I did my surgical residency at Vanderbilt University back in the late 1970s to early 80s. Vanderbilt, like most well known schools had a gender program. It was while I was there that they discontinued it. But in my second year of residency I was covering general surgery for the hospital. I was called to the emergency room to see a patient from the gender program one evening. I heard that the patient was having some bleeding and was concerned about that and infection and had 'sex change surgery' just 2 weeks before.
I finished what I was doing and went to the ER. At this time I was not even cross dressing. I knew that mixing transition and a surgery residency would likely cause me to fail both. I'll never forget going to the ER that evening. The nurses were talking to me in unusual hushed tones and they were apologetic about having to call me to see this patient. I recall they avoided any pronouns. They were rarely apologetic about calling doctors in the residency staff. After all, we made much less per hour than the nurse, and thus had a mixed status relative to them. They knew we would make more money than them later and that we had the worse hours.
After seeing 2 nurses and an xray tech (no films were made or needed, but she guided me to the room) I introduced myself to the patient who was sitting on a gyn table. I confirmed she had surgery 2 weeks ago and was concerned about drainage. She had the pack out a few days before and was dilating as instructed. I examined her and noted somewhat raw tissue typical of a surgical procedure 2 weeks before. I was very careful with the speculum. There was some swelling but I thought everything was within the normal and so reasured her.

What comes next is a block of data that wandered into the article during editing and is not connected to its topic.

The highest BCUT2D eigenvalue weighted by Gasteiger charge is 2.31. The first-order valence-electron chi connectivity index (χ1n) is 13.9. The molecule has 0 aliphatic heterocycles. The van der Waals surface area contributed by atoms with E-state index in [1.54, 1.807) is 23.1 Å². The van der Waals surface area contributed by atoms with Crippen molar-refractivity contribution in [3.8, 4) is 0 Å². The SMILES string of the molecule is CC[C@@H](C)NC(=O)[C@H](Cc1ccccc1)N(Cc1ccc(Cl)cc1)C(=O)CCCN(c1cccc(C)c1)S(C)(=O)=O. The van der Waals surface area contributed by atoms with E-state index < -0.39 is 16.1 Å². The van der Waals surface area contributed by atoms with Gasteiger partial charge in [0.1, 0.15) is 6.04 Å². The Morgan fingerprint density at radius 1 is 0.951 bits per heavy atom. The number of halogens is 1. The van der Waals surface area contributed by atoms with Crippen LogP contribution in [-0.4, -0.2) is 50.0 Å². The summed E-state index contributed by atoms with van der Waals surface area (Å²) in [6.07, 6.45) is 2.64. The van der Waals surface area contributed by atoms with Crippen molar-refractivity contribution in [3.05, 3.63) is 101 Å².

I noticed that this woman was barely passable. This was before the era of facial feminizing surgery. I felt sorry for her and I reaffirmed that I was better off not transitioning. At this time I was 28 years old and would not transition for another 25 years. I wanted the normal life and I knew that transition would end that quest. I had two opposing dreams. One was being conventionally successful and the other was to be the women I knew I was. But I was able to be convincing enough as a male, even if a short one with a voice too high for a man. I wore a mustache to be sure there was not question of it.